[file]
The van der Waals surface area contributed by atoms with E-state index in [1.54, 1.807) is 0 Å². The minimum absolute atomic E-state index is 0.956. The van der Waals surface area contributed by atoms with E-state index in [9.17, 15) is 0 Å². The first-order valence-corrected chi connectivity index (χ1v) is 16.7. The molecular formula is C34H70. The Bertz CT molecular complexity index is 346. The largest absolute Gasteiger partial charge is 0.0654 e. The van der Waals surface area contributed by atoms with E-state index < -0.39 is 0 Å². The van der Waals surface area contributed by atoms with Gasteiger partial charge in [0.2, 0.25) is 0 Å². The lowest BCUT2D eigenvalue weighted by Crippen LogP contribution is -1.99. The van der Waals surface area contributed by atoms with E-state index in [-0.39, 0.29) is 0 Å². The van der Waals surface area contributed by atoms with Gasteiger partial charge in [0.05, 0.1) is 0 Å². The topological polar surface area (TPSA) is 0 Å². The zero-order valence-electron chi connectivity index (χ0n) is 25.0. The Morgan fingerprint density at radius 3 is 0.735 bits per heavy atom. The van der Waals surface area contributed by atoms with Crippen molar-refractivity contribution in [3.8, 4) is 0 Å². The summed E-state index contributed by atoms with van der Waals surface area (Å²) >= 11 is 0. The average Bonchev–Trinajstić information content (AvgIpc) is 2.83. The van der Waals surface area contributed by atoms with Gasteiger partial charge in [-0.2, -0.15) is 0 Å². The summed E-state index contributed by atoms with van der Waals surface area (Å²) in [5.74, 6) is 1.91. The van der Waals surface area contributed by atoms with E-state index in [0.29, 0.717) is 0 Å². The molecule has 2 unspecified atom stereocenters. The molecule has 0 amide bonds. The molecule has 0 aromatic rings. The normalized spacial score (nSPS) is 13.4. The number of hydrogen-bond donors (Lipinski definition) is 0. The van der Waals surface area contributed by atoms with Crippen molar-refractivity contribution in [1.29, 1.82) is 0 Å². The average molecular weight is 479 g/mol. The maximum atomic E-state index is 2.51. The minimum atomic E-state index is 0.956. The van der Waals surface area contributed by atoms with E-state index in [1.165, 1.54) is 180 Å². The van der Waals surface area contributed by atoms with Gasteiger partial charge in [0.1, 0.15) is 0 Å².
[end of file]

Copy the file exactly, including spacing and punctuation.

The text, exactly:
The van der Waals surface area contributed by atoms with E-state index in [1.54, 1.807) is 0 Å². The minimum absolute atomic E-state index is 0.956. The van der Waals surface area contributed by atoms with E-state index in [9.17, 15) is 0 Å². The first-order valence-corrected chi connectivity index (χ1v) is 16.7. The molecular formula is C34H70. The Bertz CT molecular complexity index is 346. The largest absolute Gasteiger partial charge is 0.0654 e. The van der Waals surface area contributed by atoms with E-state index < -0.39 is 0 Å². The van der Waals surface area contributed by atoms with Gasteiger partial charge in [0.2, 0.25) is 0 Å². The lowest BCUT2D eigenvalue weighted by Crippen LogP contribution is -1.99. The van der Waals surface area contributed by atoms with E-state index in [-0.39, 0.29) is 0 Å². The van der Waals surface area contributed by atoms with Gasteiger partial charge in [0.05, 0.1) is 0 Å². The topological polar surface area (TPSA) is 0 Å². The zero-order valence-electron chi connectivity index (χ0n) is 25.0. The Morgan fingerprint density at radius 3 is 0.735 bits per heavy atom. The van der Waals surface area contributed by atoms with Crippen molar-refractivity contribution in [3.8, 4) is 0 Å². The summed E-state index contributed by atoms with van der Waals surface area (Å²) >= 11 is 0. The average Bonchev–Trinajstić information content (AvgIpc) is 2.83. The van der Waals surface area contributed by atoms with Gasteiger partial charge in [-0.2, -0.15) is 0 Å². The summed E-state index contributed by atoms with van der Waals surface area (Å²) in [5.74, 6) is 1.91. The van der Waals surface area contributed by atoms with E-state index in [0.29, 0.717) is 0 Å². The molecule has 2 unspecified atom stereocenters. The molecule has 0 amide bonds. The molecule has 0 aromatic rings. The normalized spacial score (nSPS) is 13.4. The number of hydrogen-bond donors (Lipinski definition) is 0. The van der Waals surface area contributed by atoms with Crippen molar-refractivity contribution in [1.29, 1.82) is 0 Å². The average molecular weight is 479 g/mol. The maximum atomic E-state index is 2.51. The minimum atomic E-state index is 0.956. The van der Waals surface area contributed by atoms with E-state index in [1.165, 1.54) is 180 Å². The van der Waals surface area contributed by atoms with Gasteiger partial charge in [0.1, 0.15) is 0 Å².